Soil Types

Topics: Soil, Humus, Available water capacity Pages: 4 (1161 words) Published: May 27, 2013
In soil science, podzols (also known as podsols or Spodosols) are the typical soils of coniferous or boreal forests. They are also the typical soils of eucalypt forests and headlands in southern Australia. The name Podzol is derived from the Russian words pod = under and zola = ash. Characteristics of Podzol soils

-Deep organic layer comprising L (litter), F (fermenting organic matter) and H (humus) forest, less under moorland -An ash-grey, structure less, silica rich E or elluvial horizon, generally grey in colour -Humus (Bh) and/or iron/aluminum (Bs) enriched illuvial horizons, generally strong brown colours -Podzols are generally infertile and are physically limiting soils for productive use. -They are extremely acid, have high C/N ratios

-are lacking in most plant nutrients, except within the H and upper mineral horizons, where they are used for arable cropping -Long-term fertilization is required. They are also used for rough grazing and for forestry or recreation.

Their formation is based on a succession of processes, including: -The movement of soluble metal-humus complexes (iron and aluminum) out of the surface layer(s) to greater depth and formation of a grey, silica-rich horizon. -Subsequent accumulation of humus and iron/aluminum oxides in the subsoil. Latosols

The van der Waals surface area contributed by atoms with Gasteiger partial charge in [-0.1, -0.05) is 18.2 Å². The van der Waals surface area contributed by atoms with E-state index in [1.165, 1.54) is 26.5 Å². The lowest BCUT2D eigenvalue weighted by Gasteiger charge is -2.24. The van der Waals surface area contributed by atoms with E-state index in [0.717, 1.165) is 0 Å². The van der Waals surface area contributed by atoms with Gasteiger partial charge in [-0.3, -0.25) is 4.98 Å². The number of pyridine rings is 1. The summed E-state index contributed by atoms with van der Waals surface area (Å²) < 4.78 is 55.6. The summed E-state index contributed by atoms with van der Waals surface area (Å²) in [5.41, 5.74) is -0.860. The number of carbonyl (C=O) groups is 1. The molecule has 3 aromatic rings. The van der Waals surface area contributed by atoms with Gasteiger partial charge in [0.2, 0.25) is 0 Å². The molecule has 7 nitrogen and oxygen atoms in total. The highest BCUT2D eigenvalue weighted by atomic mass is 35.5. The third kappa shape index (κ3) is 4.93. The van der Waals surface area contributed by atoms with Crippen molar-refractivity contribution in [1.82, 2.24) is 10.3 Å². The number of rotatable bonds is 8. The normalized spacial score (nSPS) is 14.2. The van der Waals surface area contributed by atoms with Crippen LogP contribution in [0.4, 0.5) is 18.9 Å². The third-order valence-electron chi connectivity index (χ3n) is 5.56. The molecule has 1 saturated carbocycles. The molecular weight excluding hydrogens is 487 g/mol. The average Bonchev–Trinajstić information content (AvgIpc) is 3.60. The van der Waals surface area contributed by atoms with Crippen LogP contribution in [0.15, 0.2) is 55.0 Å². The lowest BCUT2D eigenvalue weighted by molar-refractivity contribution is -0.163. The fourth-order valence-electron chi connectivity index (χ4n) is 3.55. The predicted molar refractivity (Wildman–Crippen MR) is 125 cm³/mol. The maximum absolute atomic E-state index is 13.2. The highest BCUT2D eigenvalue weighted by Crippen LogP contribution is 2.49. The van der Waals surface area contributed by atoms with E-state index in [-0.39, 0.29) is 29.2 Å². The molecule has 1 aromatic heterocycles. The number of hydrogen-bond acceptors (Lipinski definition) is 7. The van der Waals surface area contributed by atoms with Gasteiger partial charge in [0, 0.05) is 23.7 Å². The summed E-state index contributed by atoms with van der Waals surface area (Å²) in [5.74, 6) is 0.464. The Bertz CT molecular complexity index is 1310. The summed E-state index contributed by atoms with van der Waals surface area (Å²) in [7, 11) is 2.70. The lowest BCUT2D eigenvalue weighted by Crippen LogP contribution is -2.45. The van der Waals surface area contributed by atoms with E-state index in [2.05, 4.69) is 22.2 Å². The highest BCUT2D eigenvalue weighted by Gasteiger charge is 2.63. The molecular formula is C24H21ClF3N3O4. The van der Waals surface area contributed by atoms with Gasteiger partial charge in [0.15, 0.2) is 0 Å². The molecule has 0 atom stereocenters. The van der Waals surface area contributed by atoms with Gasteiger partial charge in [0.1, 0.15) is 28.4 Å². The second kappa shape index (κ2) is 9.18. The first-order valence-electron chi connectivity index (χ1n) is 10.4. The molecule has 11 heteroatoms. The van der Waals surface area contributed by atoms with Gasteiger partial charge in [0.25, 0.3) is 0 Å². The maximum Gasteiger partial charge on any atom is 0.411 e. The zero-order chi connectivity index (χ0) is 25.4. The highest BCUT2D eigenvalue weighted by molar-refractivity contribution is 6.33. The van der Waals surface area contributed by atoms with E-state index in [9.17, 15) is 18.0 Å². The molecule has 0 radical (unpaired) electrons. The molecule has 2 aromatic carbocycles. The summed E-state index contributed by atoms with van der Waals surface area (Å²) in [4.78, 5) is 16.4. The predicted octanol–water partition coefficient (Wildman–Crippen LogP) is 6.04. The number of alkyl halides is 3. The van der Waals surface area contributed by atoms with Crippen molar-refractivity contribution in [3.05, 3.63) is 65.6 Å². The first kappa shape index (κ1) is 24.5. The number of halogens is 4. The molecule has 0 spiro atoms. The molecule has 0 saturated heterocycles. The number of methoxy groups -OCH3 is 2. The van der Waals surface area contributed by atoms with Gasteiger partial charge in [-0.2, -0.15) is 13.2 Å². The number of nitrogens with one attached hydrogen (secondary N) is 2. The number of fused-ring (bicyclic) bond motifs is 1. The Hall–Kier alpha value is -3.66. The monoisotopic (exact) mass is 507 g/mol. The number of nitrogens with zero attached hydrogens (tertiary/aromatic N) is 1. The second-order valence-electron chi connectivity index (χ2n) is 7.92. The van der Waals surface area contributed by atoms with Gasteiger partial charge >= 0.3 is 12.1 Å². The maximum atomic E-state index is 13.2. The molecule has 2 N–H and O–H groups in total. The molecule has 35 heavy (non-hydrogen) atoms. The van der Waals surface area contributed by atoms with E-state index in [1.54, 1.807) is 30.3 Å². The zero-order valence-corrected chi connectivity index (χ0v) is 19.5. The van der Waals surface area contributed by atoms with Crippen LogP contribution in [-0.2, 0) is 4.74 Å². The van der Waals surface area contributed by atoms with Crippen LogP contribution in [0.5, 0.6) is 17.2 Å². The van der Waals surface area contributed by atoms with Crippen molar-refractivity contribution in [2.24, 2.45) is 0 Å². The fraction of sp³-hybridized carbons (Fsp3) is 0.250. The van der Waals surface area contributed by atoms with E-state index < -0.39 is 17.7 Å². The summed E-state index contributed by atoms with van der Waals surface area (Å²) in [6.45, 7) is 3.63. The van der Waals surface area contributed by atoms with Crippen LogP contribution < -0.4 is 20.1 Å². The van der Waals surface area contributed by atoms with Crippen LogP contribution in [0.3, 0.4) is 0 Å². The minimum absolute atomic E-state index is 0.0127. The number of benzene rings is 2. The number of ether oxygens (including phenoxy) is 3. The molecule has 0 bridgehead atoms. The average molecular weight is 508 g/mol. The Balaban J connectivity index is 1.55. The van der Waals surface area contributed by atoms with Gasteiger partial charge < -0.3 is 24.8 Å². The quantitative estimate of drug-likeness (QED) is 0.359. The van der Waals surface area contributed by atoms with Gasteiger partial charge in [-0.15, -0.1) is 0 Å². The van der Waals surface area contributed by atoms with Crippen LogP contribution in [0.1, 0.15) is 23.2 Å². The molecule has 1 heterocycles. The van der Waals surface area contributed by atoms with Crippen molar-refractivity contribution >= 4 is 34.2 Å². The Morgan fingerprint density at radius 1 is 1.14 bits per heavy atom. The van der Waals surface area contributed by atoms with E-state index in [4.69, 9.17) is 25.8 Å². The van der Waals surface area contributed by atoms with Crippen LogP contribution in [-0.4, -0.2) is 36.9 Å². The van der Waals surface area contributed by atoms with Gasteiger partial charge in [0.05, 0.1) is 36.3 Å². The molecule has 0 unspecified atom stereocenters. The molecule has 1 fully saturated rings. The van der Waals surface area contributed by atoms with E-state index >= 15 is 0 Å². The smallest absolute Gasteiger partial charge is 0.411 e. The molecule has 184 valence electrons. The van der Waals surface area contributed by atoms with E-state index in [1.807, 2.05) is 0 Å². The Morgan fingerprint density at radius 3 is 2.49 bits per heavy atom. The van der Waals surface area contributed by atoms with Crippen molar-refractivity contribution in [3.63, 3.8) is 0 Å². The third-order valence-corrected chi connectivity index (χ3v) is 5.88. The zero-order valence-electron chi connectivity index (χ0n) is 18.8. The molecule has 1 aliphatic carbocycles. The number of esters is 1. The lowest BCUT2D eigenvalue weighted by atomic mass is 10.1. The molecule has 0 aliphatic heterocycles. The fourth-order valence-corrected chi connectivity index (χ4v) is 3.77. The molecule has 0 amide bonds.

Characteristics of Latosols;
-Presence of a thin humus layer due to intense bacterial activity -Upper layer /A-Horizon contains much aluminum and Iron oxides -Reddish in colour due to the concentration of iron aluminum oxides after intense leaching -Great depth due to rapid weathering of the underlying rock and the C-Horizon -Highly pervious

-Deficient in plant nutrients due to excessive leaching
-Soft when first exposed but soon become hard
-Horizons in the soil profile are not distinct
-Form in savannah and equatorial areas within relatively heavy rainfall that facilitates leaching -Form above the water table where there is constant wetting and...
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